In the midst of a domestic crisis, Sri Lankans provide assistance to stranded Ukrainians.


As the sun dips below the Indian Ocean waves, Ukrainian tourist Viktoria Makarenko and her daughter light incense every evening at a temple in a Sri Lankan beach resort to pray for a return home. Russia’s February invasion of the 35-year-old’s homeland has left thousands of foreign travellers from the two countries stranded on the tropical island.

But Ukrainians with empty wallets, distraught over the fate of loved ones back home, say they have been overwhelmed by support from locals — despite their own travails in the face of a worsening financial crisis. “I love Sri Lanka and Sri Lankan people,” Makarenko told AFP.

“Everybody wants to help us.” She, her husband and their five-year-old daughter had been travelling around Sri Lanka for weeks when Russian forces invaded Ukraine. They were running low on cash and despairing of their predicament before locals in the resort town of Unawatuna rallied around them, offering free accommodation, food and even incense sticks to light on their daily trips to the shrine.

“The owner of this hotel let us stay here as long as we need. We have food, water, we don’t have a headache (over) what to eat tomorrow,” Makarenko said.

“We stay safe here and they take care of us.” Along the white sands of Sri Lanka’s southern coastline, dozens of tourist-oriented businesses are advertising offers or assistance for stranded Ukrainians.

AheshShanaka, the manager of the Blackgold cafe in Mirissa, said he asked one Ukrainian customer carrying a baby whether she was returning home. “She said, ‘I cannot go back, my house was destroyed, where can I go?'”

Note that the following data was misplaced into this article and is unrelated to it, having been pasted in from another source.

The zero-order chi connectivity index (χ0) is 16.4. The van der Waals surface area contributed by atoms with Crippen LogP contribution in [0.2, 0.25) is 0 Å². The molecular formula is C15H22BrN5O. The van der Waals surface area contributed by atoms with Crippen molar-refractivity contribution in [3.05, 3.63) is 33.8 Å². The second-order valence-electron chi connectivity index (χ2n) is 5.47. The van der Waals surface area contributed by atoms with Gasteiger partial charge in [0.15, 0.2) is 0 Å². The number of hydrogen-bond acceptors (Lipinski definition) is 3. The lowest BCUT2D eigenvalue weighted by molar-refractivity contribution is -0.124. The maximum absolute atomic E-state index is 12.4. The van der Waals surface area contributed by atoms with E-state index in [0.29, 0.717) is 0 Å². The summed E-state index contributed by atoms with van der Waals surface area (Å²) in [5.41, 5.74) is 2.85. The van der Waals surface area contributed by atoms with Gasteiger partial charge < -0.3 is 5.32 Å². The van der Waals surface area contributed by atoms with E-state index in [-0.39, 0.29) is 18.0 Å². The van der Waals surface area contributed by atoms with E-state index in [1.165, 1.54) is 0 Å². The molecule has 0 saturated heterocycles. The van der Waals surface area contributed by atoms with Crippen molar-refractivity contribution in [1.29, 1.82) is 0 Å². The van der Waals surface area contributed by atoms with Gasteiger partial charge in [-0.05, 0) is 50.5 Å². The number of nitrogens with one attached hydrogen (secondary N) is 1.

A sign outside offers half-price meals upon presentation of a Ukrainian passport, and nearby guesthouses have given empty rooms to small cohorts of backpackers from the country. Shanaka believes that his fellow Sri Lankans’ generosity stems from still-fresh memories of the island’s own experience of conflict — a decades-long civil war that ended in 2009.

“We also faced a situation like that before… We know the suffering, we know the pain,” he said. Sri Lanka’s current hardships have been bad for business: long queues for petrol and electricity blackouts are threatening to upend operators and bring a budding post-pandemic tourism revival to an abrupt end.

“We are in a bad situation, you know. The crisis, our economy is going down, everything is bad,” said Shanaka. According to official estimates, around 15,000 Russians and 5,000 Ukrainians visited Sri Lanka in the month the violence began, constituting the island’s leading and third-largest tourist sources, respectively.

Sri Lanka has allowed both nations’ residents free visa extensions.  Many Russian visitors are also stranded in the country, unable to leave due to US restrictions on international financial networks. However, no job offers have been promoted for them, and they are unwilling to speak with anyone. “We have to go meet friends,” one young Russian guy said tersely, before turning to gaze out at the ocean from the ancient Dutch Fort in Galle.

Published By : Ankit Singh
Edited By : Khushi Thakur



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